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18 January 2002 Model-based ground station calibration for SeaWinds on QuikSCAT
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SeaWinds on QuikSCAT is the latest of NASA's wind-observing scatterometer missions. It was launched in June of 1999 with the goal of accurately measuring wind fields over all the oceans. It has also proven to be valuable in monitoring ice changes in polar regions. The value of such data necessitates an extremely accurate and precise calibration of both satellite performance and instrument measurements. In order to assure optimal performance a Calibration Ground Station has been constructed, which provides direct measurements of the instrument transmissions. Each time the spacecraft flies overhead, approximately twice a day, the CGS passively captures microwave pulses transmitted from QuikSCAT. The data is then used with various processing and analysis techniques to validate the system performance and calibration. As part of the calibration analysis, a software simulation model of the instrument system has been constructed. This model is able to simulate critical instrument systems and path loss characteristics and thus predict CGS receive data for any given satellite pass. By comparing model-based simulation data with actual recorded CGS data, calibration of parameters such as system timing, power, attitude, and Doppler compensation can be accurately determined. The analysis has been able to validate the Doppler/range compensation algorithm, instrument timing, and other key system operational parameters. The major contributions of the CGS-based analysis are demonstration of pointing accuracy and overall system stability of SeaWinds. By employing a variance minimization technique between simulated and actual data, the QuikSCAT platform is shown to be extremely stable.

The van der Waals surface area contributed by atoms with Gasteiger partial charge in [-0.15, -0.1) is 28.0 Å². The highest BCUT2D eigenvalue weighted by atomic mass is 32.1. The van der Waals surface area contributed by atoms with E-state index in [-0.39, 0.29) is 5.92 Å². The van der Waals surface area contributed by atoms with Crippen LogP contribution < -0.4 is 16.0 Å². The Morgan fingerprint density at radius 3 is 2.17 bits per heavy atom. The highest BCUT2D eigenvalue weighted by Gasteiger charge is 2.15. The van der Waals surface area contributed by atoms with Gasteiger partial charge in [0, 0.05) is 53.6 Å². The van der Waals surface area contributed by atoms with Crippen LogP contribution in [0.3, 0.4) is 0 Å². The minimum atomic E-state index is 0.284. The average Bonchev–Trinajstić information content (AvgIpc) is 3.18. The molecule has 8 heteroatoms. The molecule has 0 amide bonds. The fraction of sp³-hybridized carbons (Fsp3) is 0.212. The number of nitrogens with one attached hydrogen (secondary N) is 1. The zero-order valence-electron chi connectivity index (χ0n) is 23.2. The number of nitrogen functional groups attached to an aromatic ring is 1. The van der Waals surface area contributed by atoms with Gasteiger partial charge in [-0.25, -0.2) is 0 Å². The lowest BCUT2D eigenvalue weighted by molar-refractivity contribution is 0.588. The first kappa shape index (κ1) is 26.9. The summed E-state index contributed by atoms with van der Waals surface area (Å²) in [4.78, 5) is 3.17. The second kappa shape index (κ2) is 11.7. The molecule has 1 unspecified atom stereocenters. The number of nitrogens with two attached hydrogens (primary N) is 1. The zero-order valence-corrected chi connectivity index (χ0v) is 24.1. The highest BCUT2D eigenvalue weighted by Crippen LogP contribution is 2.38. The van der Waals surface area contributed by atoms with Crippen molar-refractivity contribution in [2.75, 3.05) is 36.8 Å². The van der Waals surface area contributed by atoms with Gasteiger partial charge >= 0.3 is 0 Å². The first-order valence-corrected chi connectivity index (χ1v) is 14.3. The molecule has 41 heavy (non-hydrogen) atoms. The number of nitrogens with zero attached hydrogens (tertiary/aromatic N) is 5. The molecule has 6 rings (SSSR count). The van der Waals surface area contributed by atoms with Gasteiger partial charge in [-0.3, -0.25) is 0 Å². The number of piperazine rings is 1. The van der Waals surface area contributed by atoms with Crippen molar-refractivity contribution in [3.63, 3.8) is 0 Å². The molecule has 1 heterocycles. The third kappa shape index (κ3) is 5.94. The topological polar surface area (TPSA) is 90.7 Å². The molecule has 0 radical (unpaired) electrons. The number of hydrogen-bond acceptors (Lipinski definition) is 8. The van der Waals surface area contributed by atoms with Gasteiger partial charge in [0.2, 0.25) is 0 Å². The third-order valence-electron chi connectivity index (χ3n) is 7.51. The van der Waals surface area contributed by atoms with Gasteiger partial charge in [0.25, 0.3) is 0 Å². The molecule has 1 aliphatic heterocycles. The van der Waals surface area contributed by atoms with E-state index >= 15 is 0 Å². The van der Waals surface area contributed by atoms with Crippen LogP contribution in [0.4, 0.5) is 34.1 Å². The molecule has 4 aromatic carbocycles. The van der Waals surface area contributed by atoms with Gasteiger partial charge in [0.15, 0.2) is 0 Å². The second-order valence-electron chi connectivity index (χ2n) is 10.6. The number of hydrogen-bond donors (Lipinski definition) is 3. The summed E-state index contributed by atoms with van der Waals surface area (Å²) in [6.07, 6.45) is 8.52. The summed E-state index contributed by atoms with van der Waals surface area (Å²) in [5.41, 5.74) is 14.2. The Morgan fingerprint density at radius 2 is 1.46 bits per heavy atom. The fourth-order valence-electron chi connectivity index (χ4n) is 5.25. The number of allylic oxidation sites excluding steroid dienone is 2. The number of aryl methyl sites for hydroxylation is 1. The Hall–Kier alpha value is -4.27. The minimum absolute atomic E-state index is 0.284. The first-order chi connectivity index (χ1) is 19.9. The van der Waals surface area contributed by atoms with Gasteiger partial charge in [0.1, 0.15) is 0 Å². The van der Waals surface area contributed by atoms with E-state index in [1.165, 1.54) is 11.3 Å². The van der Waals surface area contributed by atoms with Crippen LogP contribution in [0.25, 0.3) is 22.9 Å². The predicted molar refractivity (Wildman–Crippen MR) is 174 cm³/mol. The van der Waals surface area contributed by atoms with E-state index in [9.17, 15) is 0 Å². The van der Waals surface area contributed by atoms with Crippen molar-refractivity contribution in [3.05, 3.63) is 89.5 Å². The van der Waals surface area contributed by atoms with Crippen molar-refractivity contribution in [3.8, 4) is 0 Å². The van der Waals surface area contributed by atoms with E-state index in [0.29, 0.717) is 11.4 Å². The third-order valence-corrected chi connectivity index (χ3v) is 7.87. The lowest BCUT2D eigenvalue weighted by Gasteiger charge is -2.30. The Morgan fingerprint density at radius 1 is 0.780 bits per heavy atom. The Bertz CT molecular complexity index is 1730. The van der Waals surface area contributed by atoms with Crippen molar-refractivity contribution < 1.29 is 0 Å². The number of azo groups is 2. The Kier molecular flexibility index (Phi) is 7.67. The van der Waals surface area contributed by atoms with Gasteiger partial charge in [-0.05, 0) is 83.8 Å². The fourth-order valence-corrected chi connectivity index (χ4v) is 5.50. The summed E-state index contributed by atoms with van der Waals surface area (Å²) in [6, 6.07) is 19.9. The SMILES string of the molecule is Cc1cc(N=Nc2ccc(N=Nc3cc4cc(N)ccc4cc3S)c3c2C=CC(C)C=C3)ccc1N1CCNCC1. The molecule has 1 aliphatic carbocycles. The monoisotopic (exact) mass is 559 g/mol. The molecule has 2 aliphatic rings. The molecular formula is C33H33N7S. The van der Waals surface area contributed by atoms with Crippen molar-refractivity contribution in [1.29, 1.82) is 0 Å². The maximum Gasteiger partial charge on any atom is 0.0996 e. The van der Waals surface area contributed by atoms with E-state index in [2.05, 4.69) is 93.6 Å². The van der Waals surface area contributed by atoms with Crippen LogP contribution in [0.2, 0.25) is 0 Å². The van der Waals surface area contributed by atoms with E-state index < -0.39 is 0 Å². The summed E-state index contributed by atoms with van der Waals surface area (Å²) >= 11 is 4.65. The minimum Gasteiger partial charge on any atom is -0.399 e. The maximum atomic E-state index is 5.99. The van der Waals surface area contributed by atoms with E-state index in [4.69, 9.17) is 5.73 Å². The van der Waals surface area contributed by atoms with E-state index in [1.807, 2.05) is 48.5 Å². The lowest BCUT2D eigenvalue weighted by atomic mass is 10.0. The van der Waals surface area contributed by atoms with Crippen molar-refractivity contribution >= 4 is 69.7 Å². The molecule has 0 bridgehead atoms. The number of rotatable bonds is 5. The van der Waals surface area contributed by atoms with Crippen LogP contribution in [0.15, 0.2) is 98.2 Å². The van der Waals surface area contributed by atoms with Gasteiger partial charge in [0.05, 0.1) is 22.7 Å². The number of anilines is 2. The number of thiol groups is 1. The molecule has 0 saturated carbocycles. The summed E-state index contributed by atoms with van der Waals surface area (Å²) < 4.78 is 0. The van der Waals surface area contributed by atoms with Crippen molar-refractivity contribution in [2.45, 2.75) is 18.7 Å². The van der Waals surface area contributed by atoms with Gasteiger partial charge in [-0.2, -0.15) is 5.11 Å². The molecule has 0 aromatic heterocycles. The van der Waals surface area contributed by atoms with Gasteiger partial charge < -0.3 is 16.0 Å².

© (2002) COPYRIGHT Society of Photo-Optical Instrumentation Engineers (SPIE). Downloading of the abstract is permitted for personal use only.
Peter Yoho and David G. Long "Model-based ground station calibration for SeaWinds on QuikSCAT", Proc. SPIE 4483, Earth Observing Systems VI, (18 January 2002);


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